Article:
An overwhelming majority of Australian cricketers believe players will turn down central contracts in order to position themselves as Twenty20 "freelancers" in the coming seasons, prompting the Australian Cricketers' Association chief Paul Marsh to describe the issue as "one of the biggest cricket has faced." The findings, published in the ACA's annual survey of national and state cricketers, also revealed almost a quarter of Cricket Australia's 25-man contract list would consider declining future offers from the national board to expand their playing options.

Asked whether they envisaged Australian players following the freelance path taken by Andrew Flintoff earlier this year, 67% of surveyed cricketers responded in the affirmative. Of those, 22% of CA contracted players said they would consider making such a move now, with another 39% stating they were unsure. No players had considered the move previously.

A reduction in touring commitments, greater earning potential, fewer physical demands and the avoidance of scheduling conflicts with the IPL were among the factors players said would be taken into consideration when deciding whether to pursue freelance careers. Almost half the cricketers surveyed said they were open to the idea of early retirement to pursue careers in the IPL, with another 30% listed as unsure.

But not all was doom and gloom for national boards. In a promising development for the game's traditional employers, the prestige of representing Australia was rated by both state and national players as the factor that would most weigh on their minds when deciding whether to play as a freelancer, indicating that the lure of IPL riches has not entirely replaced that of the baggy green cap in the hearts, minds and pockets of Australia's cricketers.

"The reality is that the boards no longer have a monopoly over the players' services," Marsh told Cricinfo. "There are new and lucrative options available to players and not surprisingly many around the world are giving serious consideration to their futures. Our players are well paid, but a competition such as the IPL in many cases provides more money for less work. That's a proposition most people would accept in a heartbeat.

"As such I think the issue of freelancing will be one of the biggest that cricket has faced. I hope, for the game's sake, we can find a solution that doesn't see players choosing IPL over international cricket. The survey reinforces that our players still have a desire to play international cricket so in order to retain them, those running the game must firstly ensure that the scheduling of international cricket doesn't conflict with events such as the IPL. Secondly, a period of player leave must be factored into the schedule so that players can play international cricket and IPL as well as having an annual break to allow their bodies to recover and so they can spend time with their families."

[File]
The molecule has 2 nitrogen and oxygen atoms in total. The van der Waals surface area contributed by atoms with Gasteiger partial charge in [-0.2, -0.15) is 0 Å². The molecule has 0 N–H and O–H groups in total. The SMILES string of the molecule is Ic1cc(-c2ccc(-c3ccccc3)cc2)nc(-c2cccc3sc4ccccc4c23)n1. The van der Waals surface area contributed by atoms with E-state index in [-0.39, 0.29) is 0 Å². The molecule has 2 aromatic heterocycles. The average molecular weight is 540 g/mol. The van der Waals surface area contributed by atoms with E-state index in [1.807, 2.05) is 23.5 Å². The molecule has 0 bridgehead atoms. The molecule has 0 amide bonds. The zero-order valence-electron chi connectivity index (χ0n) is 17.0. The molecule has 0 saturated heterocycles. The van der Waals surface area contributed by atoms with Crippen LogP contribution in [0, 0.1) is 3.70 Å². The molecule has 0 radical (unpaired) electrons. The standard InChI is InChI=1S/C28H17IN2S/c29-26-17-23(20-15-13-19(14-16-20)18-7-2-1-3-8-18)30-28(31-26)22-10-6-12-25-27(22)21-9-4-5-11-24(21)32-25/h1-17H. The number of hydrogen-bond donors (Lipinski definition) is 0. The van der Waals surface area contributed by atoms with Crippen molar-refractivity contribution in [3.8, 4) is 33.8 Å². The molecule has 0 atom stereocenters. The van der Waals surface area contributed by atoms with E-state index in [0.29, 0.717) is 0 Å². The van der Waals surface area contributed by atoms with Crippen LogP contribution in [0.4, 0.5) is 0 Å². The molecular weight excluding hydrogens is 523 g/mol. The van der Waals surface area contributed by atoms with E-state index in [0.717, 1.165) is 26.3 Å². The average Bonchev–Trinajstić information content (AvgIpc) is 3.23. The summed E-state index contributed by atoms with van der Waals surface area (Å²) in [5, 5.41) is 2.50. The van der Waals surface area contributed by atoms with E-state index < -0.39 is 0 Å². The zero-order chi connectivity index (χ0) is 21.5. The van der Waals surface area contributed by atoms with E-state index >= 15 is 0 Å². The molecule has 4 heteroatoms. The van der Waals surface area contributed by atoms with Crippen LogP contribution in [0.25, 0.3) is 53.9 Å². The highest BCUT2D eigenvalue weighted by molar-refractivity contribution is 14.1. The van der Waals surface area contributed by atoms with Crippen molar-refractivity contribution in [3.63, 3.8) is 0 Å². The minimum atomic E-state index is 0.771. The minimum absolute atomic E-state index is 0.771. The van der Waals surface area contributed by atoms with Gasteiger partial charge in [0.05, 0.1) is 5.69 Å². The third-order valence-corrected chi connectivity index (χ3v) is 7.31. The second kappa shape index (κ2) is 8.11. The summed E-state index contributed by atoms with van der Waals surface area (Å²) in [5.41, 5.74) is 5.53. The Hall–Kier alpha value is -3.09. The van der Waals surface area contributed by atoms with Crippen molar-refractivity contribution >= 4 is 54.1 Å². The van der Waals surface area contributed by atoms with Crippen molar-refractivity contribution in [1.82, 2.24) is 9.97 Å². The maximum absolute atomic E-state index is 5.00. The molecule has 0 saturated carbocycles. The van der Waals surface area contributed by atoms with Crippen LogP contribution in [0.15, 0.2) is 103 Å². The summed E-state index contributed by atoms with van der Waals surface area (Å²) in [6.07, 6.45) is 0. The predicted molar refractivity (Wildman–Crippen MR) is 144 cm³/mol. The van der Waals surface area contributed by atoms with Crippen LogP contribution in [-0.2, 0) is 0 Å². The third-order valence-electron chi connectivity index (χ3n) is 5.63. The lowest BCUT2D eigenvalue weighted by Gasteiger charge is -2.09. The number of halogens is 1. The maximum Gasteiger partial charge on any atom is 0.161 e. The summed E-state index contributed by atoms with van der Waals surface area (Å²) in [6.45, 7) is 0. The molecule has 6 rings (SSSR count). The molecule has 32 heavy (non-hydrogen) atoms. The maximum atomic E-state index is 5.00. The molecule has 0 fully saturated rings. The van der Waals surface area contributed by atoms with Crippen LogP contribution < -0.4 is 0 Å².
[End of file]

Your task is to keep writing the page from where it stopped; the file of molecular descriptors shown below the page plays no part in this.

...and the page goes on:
Saturation scheduling was highlighted as the greatest concern held by players in the poll. Only 18 % of CA contracted players said they supported the Future Tours Programme in its current format, with 78% voting for a world championship Test model. Entering the final stages of a 2009 campaign in which Australia were scheduled to play 13 Tests, 39 one-day internationals and nine Twenty20 matches across seven countries, only 29% of CA contracted players felt the current scheduling mix was appropriate - down from 43% last year.

Almost 80% of Australia's elite players felt too many ODIs were being scheduled - more than double the figure from 2008 - and most felt bi-lateral 50-over series should be restricted to five games. The management of players' workloads by resting them from selected 50- and 20-over matches proved most unpopular - 86 % were against the ploy.

"The reality is that the boards no longer have a monopoly over the players' services"
Paul Marsh

To alleviate the issues of over-scheduling and IPL conflicts, Marsh called upon administrators to include nine-week annual windows in the new FTP, which will run from 2012 to 2020. He also implored boards to grant players an additional annual leave period to reduce the risk of player burn-out.

"We believe these windows must be provided if the international game is to retain its elite players," he said. "The ICC and its member boards need to accept that less international cricket will need to be scheduled moving forward. The opportunity for these boards is to make each game of international cricket more valuable and we strongly believe greater context is the answer. In our view international cricket desperately needs context in the form of global Test, ODI and T20 championships so that every game has meaning amongst players and fans."

Alex Brown is deputy editor of Cricinfo